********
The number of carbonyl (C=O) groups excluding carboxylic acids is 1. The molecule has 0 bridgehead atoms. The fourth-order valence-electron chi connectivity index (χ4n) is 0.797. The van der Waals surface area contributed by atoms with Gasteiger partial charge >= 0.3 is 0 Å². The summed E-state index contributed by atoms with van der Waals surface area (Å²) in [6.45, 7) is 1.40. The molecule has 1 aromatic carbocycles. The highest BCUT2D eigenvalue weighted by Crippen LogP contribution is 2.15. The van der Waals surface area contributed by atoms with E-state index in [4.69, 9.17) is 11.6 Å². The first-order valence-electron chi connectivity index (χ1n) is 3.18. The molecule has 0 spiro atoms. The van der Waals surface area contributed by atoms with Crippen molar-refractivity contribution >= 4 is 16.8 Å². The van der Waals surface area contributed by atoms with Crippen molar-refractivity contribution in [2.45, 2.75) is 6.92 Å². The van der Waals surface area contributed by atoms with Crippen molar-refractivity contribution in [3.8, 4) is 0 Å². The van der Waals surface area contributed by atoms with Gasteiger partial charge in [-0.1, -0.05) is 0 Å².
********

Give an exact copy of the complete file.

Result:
The number of carbonyl (C=O) groups excluding carboxylic acids is 1. The molecule has 0 bridgehead atoms. The fourth-order valence-electron chi connectivity index (χ4n) is 0.797. The van der Waals surface area contributed by atoms with Gasteiger partial charge >= 0.3 is 0 Å². The summed E-state index contributed by atoms with van der Waals surface area (Å²) in [6.45, 7) is 1.40. The molecule has 1 aromatic carbocycles. The highest BCUT2D eigenvalue weighted by Crippen LogP contribution is 2.15. The van der Waals surface area contributed by atoms with E-state index in [4.69, 9.17) is 11.6 Å². The first-order valence-electron chi connectivity index (χ1n) is 3.18. The molecule has 0 spiro atoms. The van der Waals surface area contributed by atoms with Crippen molar-refractivity contribution >= 4 is 16.8 Å². The van der Waals surface area contributed by atoms with Crippen molar-refractivity contribution in [2.45, 2.75) is 6.92 Å². The van der Waals surface area contributed by atoms with Crippen molar-refractivity contribution in [3.8, 4) is 0 Å². The van der Waals surface area contributed by atoms with Gasteiger partial charge in [-0.1, -0.05) is 0 Å².